Steelers vs. Bills: How Did Pittsburgh Grade Out?
If you jump out to a 13-point lead and dominate time of possession against a two-win team, most fans would think it would be a blowout. The Buffalo Bills, however, showed a lot of fire and heart in the second half to fight back and force the Steelers into overtime.
There were plenty of missed opportunities in overtime. Leodis McKelvin ran the opening kickoff back to midfield, but his own man knocked him to the ground, preventing a possible touchdown return.
Steve Johnson dropped his fifth pass of the game despite being hit perfectly in stride.
The Bills nearly forced a Ben Roethlisberger fumble at the 1-yard line, but a 65-yard punt by Dan Sepulveda from the end zone flipped field position and momentum.
A strong running game drove the Steelers down and allowed Shaun Suisham to kick his fourth field goal of the game, letting the Steelers escape with a narrow 19-16 victory.
Let’s see how the units stacked up.
Ben Roethlisberger managed the game well in this one. The game plan called for a heavy dose of running the ball, so I’m not surprised he didn’t do more in this game.
He didn’t throw any touchdowns, but most importantly, he didn’t turn it over, either. One of the biggest plays of the game was when he scrambled away from the defense to run 18 yards for a big third-down conversion.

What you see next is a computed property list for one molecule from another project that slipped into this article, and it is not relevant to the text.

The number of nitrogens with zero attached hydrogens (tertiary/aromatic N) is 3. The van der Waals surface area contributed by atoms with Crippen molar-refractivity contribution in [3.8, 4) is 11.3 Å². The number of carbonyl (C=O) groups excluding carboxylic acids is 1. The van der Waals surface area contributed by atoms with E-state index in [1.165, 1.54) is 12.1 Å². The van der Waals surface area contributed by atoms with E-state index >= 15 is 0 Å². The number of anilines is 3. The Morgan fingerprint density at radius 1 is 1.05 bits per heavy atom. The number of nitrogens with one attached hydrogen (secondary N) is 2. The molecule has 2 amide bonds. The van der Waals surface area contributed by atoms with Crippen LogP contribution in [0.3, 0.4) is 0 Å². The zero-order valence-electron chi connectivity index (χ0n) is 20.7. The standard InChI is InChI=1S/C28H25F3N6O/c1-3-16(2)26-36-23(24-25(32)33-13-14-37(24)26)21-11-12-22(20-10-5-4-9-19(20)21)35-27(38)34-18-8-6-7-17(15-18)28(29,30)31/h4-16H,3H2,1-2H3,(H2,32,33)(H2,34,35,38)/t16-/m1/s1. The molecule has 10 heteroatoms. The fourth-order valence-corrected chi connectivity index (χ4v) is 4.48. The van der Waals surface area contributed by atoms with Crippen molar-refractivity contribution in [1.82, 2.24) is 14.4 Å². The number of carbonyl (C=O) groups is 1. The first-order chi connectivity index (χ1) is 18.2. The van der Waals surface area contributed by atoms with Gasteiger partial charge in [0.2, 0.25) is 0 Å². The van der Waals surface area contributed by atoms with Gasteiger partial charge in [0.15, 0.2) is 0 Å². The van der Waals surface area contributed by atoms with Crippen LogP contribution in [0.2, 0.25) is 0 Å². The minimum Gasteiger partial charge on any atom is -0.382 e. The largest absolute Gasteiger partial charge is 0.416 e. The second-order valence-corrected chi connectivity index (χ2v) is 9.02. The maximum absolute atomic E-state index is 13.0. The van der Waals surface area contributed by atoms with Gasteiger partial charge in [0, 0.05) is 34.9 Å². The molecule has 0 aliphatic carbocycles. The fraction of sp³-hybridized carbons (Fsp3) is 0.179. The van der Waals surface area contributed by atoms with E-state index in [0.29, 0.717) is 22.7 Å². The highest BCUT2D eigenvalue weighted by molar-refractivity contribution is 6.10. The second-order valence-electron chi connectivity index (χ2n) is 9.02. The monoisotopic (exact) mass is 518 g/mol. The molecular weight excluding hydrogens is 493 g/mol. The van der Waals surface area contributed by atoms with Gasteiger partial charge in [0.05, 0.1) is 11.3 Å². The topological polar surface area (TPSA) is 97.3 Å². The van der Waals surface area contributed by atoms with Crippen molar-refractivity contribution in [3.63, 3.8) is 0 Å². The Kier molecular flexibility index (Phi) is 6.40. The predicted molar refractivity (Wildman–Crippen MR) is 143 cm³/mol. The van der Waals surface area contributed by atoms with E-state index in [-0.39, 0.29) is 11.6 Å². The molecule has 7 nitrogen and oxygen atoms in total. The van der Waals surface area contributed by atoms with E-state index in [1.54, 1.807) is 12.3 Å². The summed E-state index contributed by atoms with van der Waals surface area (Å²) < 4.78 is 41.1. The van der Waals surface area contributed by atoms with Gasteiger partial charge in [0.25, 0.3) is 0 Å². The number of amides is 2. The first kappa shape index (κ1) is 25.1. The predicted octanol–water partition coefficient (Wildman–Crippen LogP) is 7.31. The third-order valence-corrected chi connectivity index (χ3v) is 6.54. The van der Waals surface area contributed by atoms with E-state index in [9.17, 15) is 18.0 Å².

They kept mentioning how Roethlisberger had a foot injury, but he seemed to fight through it pretty well. Not his best performance of the year, but he still did enough to help the Steelers get a victory.
Running Backs: A-
The only knock against the running game for this one was a crucial fumble by Rashard Mendenhall. It gave the Bills a lot of momentum and led to a field goal in a game in which points were crucial.
Other than that one negative, he ran hard all game, saw the holes and made the most out of what was given to him, finishing the day with 151 yards and a touchdown. Isaac Redman added 25 tough yards in crucial short yardage situations, especially on the final game-winning drive. Let’s not forget Big Ben’s epic 18-yard scramble for a key third-down conversion.
Wide Receivers/Tight Ends: B
The receivers made some big plays early on, as the Steelers converted their first four third downs via the air.
Hines Ward had seven catches for 107 yards but was mostly nonexistent in the second half. Mike Wallace didn’t have his customary big play for a touchdown like we’ve seen in the past. Emmanuel Sanders had a horrible drop on third down despite being hit perfectly in stride. Though given the drops Steve Johnson had for the Bills, I’ll take it.
As I mentioned while grading the running backs, the Steelers chose to emphasize the run instead of the pass, so all in all I think the Steelers receiving corps didn’t do too bad of a job.
Offensive Line: B-
The focus of the game was to dominate the Bills and run the ball. Given how Mendenhall did in this game, you could say mission accomplished. However, the holding penalties on Chris Kemoeatu really killed a lot of Steeler momentum in the second half and nearly ended up costing the Steelers the W.
Ben Roethlisberger really made a lot of plays after a breakdown in protection, his specialty, so that might hide a lot of the warts of this line.
Is it really shocking, though, considering how beat up they are at the position? I’ll go easy on them, in light of that.